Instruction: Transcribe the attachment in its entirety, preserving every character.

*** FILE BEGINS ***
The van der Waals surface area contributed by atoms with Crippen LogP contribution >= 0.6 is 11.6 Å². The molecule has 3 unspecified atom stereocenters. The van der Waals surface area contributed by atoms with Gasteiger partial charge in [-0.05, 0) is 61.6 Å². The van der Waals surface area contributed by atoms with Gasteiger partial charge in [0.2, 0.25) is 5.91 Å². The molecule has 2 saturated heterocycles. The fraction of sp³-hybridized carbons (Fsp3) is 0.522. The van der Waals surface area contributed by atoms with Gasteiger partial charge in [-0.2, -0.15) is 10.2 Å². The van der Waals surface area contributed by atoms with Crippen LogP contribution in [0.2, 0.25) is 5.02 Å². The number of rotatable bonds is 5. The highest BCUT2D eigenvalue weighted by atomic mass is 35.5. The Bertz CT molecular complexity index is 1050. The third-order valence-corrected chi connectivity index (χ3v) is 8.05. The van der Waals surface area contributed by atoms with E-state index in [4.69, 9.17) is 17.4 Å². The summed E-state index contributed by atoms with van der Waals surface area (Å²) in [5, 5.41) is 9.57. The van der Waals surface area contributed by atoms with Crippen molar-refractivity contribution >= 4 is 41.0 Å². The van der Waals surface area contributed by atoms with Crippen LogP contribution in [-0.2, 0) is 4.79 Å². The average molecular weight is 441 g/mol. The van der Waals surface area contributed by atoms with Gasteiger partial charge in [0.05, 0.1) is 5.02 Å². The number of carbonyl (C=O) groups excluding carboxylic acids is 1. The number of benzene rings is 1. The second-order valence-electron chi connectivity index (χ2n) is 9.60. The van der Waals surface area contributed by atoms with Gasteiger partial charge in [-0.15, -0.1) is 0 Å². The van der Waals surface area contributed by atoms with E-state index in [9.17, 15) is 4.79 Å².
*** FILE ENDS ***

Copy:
The van der Waals surface area contributed by atoms with Crippen LogP contribution >= 0.6 is 11.6 Å². The molecule has 3 unspecified atom stereocenters. The van der Waals surface area contributed by atoms with Gasteiger partial charge in [-0.05, 0) is 61.6 Å². The van der Waals surface area contributed by atoms with Gasteiger partial charge in [0.2, 0.25) is 5.91 Å². The molecule has 2 saturated heterocycles. The fraction of sp³-hybridized carbons (Fsp3) is 0.522. The van der Waals surface area contributed by atoms with Gasteiger partial charge in [-0.2, -0.15) is 10.2 Å². The van der Waals surface area contributed by atoms with Crippen LogP contribution in [0.2, 0.25) is 5.02 Å². The number of rotatable bonds is 5. The highest BCUT2D eigenvalue weighted by atomic mass is 35.5. The Bertz CT molecular complexity index is 1050. The third-order valence-corrected chi connectivity index (χ3v) is 8.05. The van der Waals surface area contributed by atoms with E-state index in [4.69, 9.17) is 17.4 Å². The summed E-state index contributed by atoms with van der Waals surface area (Å²) in [5, 5.41) is 9.57. The van der Waals surface area contributed by atoms with Crippen molar-refractivity contribution >= 4 is 41.0 Å². The van der Waals surface area contributed by atoms with Crippen LogP contribution in [-0.2, 0) is 4.79 Å². The average molecular weight is 441 g/mol. The van der Waals surface area contributed by atoms with Gasteiger partial charge in [0.05, 0.1) is 5.02 Å². The number of carbonyl (C=O) groups excluding carboxylic acids is 1. The number of benzene rings is 1. The second-order valence-electron chi connectivity index (χ2n) is 9.60. The van der Waals surface area contributed by atoms with Gasteiger partial charge in [-0.15, -0.1) is 0 Å². The van der Waals surface area contributed by atoms with E-state index in [9.17, 15) is 4.79 Å².